Australia lauds Bangsamoro deal
CANBERRA, Australia (UPDATE) – Australia congratulated the Philippines on the signing of the framework agreement between the government and the Moro Islamic Liberation Front (MILF).
During the bilateral meeting of President Benigno Aquino III and Australian Prime Minister Julia Gillard, developments in the West Philippine Sea were also discussed.
Gillard congratulated Aquino on the signing of the framework agreement.
During the expanded bilateral meeting, Australian Foreign Minister Bob Carr in particular said that the agreement can be used as a role model in other peace processes.
Presidential Communications Development and Strategic Planning Office (PCDSPO) Secretary Ricky Carandang said that Australia is happy that the Philippines "has reached a major step" towards comprehensive and lasting peace.
Aquino responded by saying that it needs a lot of hard work. Aquino said he wants to see the process of creating the Bangsamoro completed by 2016.
Philippine Ambassador to Australia Belen Anota said Australia has poured in a lot of aid to Mindanao because it wants the peace process to succeed.
West Philippine Sea
Developments in the West Philippine Sea were discussed in all levels of President Aquino's meetings Wednesday.
Anota said the Philippines and Australia share a common position on how to resolve the territorial dispute in the West Philippine Sea.
She said that while Australia has made it clear that it will not take sides in the dispute, and it supports the idea of freedom of navigation in the area—for parties not to use force or threat of force and that the solution must be rules-based, including the United Nations Convention on the Law of the Sea.
She said Australia supports the early conclusion of the crafting of a binding code of conduct in the region.
"[The] Australians' positions on the West Philippine Sea are very clear and we understand them. And Australia also fully understands the Philippine position on the West Philippine Sea. So there is, I would say, harmony and understanding. And, in particular one, that Australia will not take sides in territorial issues; second, Australia supports the idea of freedom of navigation in the West Philippine Sea or South China Sea; not to use force or threat of force to solve the problem; and that the solution must be rules-based including the UN Convention on the Law of the Sea; and both sides, of course, want to see an early conclusion of the Code of Conduct. So that summarizes our views on the West Philippine Sea," Anota said.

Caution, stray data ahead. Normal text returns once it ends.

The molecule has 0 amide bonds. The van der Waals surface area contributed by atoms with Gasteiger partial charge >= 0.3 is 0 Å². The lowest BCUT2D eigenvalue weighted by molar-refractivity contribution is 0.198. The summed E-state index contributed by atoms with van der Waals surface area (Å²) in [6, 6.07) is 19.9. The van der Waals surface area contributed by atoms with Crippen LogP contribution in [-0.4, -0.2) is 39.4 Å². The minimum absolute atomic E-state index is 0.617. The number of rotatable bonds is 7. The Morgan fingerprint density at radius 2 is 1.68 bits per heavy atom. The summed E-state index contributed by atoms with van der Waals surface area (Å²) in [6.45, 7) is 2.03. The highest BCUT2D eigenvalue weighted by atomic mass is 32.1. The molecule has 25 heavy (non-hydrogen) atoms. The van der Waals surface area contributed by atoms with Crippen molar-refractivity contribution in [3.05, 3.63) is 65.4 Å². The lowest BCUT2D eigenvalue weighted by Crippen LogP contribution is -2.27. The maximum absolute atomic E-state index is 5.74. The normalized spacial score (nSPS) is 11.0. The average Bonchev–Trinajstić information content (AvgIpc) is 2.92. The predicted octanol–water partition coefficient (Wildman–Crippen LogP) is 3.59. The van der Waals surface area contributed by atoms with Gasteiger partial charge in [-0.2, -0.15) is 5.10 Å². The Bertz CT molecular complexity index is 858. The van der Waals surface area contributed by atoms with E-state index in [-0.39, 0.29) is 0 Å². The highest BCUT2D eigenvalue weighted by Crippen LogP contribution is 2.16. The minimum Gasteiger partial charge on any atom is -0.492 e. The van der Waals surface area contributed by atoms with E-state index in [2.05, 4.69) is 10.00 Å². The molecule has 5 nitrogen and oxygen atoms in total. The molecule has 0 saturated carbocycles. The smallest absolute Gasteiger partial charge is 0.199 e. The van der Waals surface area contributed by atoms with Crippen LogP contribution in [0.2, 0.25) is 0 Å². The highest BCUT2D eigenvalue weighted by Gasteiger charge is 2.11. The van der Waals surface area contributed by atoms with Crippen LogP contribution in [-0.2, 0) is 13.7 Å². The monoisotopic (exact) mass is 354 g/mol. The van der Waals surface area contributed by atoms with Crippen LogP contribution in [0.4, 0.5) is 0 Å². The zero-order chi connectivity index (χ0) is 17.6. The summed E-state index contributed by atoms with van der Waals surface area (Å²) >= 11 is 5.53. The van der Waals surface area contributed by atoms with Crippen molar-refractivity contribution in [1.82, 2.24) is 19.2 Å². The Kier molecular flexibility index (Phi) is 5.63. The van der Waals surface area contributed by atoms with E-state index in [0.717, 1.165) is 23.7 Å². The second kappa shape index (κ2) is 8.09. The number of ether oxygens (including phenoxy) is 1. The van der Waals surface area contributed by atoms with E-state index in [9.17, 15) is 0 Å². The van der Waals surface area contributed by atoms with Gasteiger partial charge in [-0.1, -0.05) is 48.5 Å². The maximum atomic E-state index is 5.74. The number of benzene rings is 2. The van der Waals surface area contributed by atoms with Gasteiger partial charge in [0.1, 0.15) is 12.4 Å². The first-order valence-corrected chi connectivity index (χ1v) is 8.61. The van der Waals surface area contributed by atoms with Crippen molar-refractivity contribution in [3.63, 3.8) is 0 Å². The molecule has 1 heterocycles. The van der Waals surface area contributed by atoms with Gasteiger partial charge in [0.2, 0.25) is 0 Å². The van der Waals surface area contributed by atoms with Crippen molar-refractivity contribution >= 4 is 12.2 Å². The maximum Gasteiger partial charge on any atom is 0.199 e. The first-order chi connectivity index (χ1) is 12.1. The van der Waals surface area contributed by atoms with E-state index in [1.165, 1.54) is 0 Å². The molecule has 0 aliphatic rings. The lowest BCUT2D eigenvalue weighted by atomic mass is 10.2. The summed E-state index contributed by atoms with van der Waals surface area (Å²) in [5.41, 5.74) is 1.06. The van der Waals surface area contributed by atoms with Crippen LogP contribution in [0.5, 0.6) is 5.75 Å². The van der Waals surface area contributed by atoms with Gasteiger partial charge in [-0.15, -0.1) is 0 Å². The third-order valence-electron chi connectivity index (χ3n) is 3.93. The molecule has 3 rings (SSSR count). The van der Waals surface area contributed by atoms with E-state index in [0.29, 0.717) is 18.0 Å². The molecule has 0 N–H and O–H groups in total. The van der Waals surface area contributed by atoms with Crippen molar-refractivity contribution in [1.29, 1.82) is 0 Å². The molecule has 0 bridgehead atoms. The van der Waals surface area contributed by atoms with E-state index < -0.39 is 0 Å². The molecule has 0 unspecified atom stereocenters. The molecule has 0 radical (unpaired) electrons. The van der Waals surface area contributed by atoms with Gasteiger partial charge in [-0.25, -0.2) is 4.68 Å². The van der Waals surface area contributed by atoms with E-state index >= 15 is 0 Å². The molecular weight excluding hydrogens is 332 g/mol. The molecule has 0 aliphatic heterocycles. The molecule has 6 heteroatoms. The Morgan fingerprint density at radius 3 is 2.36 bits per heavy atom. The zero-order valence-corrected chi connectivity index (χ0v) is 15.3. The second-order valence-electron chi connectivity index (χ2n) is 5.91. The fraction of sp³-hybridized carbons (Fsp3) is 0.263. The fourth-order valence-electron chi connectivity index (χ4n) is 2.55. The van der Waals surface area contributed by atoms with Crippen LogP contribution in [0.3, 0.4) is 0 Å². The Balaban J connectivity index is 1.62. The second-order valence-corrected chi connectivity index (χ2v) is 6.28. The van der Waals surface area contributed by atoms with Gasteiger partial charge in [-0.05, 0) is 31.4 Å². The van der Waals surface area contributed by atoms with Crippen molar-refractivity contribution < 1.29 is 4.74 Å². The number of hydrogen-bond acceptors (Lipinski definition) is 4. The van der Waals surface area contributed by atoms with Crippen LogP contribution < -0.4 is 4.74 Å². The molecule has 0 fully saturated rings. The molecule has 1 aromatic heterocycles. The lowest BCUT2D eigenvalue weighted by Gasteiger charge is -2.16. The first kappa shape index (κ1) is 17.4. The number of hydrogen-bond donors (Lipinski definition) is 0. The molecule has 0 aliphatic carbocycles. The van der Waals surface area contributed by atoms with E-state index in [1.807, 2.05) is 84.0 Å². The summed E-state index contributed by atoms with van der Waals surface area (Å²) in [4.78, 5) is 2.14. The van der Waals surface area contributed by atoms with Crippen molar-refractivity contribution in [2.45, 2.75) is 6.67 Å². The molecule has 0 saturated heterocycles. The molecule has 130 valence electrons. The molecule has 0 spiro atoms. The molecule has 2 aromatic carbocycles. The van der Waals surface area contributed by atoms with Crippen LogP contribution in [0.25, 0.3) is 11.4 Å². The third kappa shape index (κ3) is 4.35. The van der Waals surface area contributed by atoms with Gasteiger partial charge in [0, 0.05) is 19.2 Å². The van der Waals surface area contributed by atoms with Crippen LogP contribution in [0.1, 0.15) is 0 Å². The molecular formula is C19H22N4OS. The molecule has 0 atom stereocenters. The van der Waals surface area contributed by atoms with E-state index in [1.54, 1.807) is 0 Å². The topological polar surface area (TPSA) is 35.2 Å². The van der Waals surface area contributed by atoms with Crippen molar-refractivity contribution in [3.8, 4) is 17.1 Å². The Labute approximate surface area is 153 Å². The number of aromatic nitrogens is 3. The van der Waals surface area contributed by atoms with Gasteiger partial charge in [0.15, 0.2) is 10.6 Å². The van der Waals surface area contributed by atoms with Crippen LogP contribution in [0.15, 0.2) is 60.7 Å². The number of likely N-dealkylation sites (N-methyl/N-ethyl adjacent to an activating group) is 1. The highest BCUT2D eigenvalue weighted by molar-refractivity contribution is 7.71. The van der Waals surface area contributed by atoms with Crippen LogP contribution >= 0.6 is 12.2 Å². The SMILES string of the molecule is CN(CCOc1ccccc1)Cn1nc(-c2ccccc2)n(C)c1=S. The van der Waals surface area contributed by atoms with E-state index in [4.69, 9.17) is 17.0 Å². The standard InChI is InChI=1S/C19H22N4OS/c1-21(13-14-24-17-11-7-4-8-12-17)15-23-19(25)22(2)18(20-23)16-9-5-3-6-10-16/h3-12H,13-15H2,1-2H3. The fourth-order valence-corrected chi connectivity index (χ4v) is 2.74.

On the Code of Conduct, Aquino responded by saying that it will not be that easy and it may take time.
Anota said there was no specific discussion on China during the bilateral meeting.
Visiting Forces Agreement
Australia also thanked the Philippines for the Senate ratification of the Status of Visiting Forces Agreement (SOVFA).
Anota said a meeting is being held in the Philippines to discuss how to implement the SOVFA.
Carandang said one of those being eyed under the agreement is the enhancement of humanitarian assistance and disaster relief.
"One of the first things we might look into is enhancing our humanitarian assistance and disaster relief. That's something that has been very close to the President's concerns. You know that when we go to ASEAN, when we talk to other countries in the region, the President always brings up humanitarian assistance and disaster relief. That is one of the things that we're thinking of moving forward under the SOVFA," Carandang said.
Carandang said mining companies expressed interest in investing in the Philippines but intend to see all laws and policies in place.
"We haven't actually quantified yet what kind of investments we expect to get from mining right now. What we told them and what they understand is that we have not put in place the rules. Nakita niyo naman 'yung EO 79 that provided a lot of clarity for mining investors. Then we came out with the implementing rules and regulations," Carandang said.
"So ang nakikita nila little by little we are putting in place the very clear rules under which mining will be encouraged in the Philippines. So they all also know that there's pending legislation. As we've announced before, we want to file a bill with Congress that would allow the state, the Philippine state, to have a greater share of the revenues from mining."
Air services agreement
Aquino and Gillard witnessed the signing of an air services agreement between the two countries that will ensure both sides to have access in each other's market at a time when the country wants to invite more tourists to visit.
Carandang said aviation authorities from both sides to will work on the details.
"We're talking about enhancing visitors, visitor programs, and people-to-people exchange in Australia. We need to make sure that updated frameworks are in place for us to continue to have access to each other's markets. So that's what the Air Services Agreement was about," Carandang said.